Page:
Many words are so new that there isn't a definitive spelling. On the positive side there was a message I could follow. When there isn't an accepted spelling, and to maintain quality content; spell the word consistently throughout the web site. I hope you'll agree that's great advice. It certainly simplifies the issue. But I was still left with a problem.

How can you ensure your entire web site's content is consistent? This takes special significance if you're content is developed by more than one person. Being consistent is one of the keys to making your writing exceptional.

My first suggestion for you is to use a style sheet. A style sheet is simply a list of words and phrases that you add to. You start with a big sheet of paper divided into eight boxes: ABCD, EFGH, IJKL, MNOP, QRST, UVWXYZ, Numbers, and Names.

Then every time you use a word that has more than one acceptable style you add the word to the appropriate box. For example, if you decide on e-Commerce as the form (which could be equally written as eCommerce or E-Commerce) add the phrase to the EFGH box on your style sheet. Then every time you go to use the word you check first against your style sheet, rather than looking back through earlier web pages you have written to see how you spelt it.

Over time your style sheet will build up to the point where you need a page for each box. But the style sheet allows you to have a single, easy to refer to place where you list all the words and phrases that you need to use consistently.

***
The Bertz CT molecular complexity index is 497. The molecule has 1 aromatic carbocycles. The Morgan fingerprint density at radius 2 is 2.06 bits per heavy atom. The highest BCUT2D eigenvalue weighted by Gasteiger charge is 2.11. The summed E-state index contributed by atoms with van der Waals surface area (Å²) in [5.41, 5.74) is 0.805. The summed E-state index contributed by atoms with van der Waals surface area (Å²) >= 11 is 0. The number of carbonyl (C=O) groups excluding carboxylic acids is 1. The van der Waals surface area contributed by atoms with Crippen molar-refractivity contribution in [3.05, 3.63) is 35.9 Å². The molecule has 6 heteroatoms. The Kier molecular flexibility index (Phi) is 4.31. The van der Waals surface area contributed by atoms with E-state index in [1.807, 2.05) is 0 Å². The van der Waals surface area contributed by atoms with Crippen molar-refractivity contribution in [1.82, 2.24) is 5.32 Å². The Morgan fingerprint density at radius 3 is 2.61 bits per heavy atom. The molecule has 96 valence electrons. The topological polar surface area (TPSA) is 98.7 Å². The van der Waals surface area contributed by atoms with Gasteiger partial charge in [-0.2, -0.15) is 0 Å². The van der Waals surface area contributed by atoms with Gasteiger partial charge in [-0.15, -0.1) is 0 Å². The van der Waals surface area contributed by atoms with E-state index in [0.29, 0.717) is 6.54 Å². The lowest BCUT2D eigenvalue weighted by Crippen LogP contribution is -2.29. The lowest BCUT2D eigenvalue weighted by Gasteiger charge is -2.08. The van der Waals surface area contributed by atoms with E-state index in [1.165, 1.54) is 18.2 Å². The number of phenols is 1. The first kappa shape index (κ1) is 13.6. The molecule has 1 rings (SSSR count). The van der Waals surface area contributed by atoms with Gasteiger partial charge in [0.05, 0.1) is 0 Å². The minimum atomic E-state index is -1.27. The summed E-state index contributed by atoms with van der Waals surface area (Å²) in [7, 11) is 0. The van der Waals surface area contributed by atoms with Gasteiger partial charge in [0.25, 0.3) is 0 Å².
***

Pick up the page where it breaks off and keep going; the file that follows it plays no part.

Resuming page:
The style sheet also becomes an especially valuable resource when changes need to be made to your web site.

My second suggestion is to have a few rules to follow that allow you to avoid your weaknesses. For instance I have a problem in that I waffle. When I do this my sentences can easily run and run. So one rule I have is that no sentence can be more than thirty words long. Another problem I have is that I tend to use stale, stuffy phrases instead of simple words. So another rule in my edit list is to check to ensure I use simple language.

And above all the 'What's in it for them?'. What I mean is I try to focus on the visitor to my web site and write language from their perspective, needs and focus.

In proofreading the following helps:

Let it sit: Never proofread just after writing. You're too close to your words and your ego needs time away from the text in order to evaluate it subjectively.

Read it aloud: This gives a new perspective. As you hear the words you can better gauge sentence length and how your words will sound to someone else.

Exchange it with a colleague: Perhaps risky but a guaranteed way to improve. Give your text to someone you respect and trust. Ask for their feedback.

Read it backwards, from bottom to top: Reading backwards allows you to pick up typos, repetitions, and other mechanical errors. You will read the actual words written, not what you meant to write.

Use reference materials: Even professional writers use dictionaries, punctuation handbooks and spelling guides.

Finally, after you've carefully proofread your document ask:

Have I accomplished my original purpose in writing?

Did I tell the reader what I want?

I really hope this has given you some ideas to achieve quality content.  

Copyright © 2002 Grant McNamara, All Rights Reserved.

Author Information:
Grant McNamara
grant.mcnamara@translateme.co.nz
http://www.translateme.co.nz

Grant McNamara has over 20 years experience in IT, and specializes in multi-lingual web site and software development and training.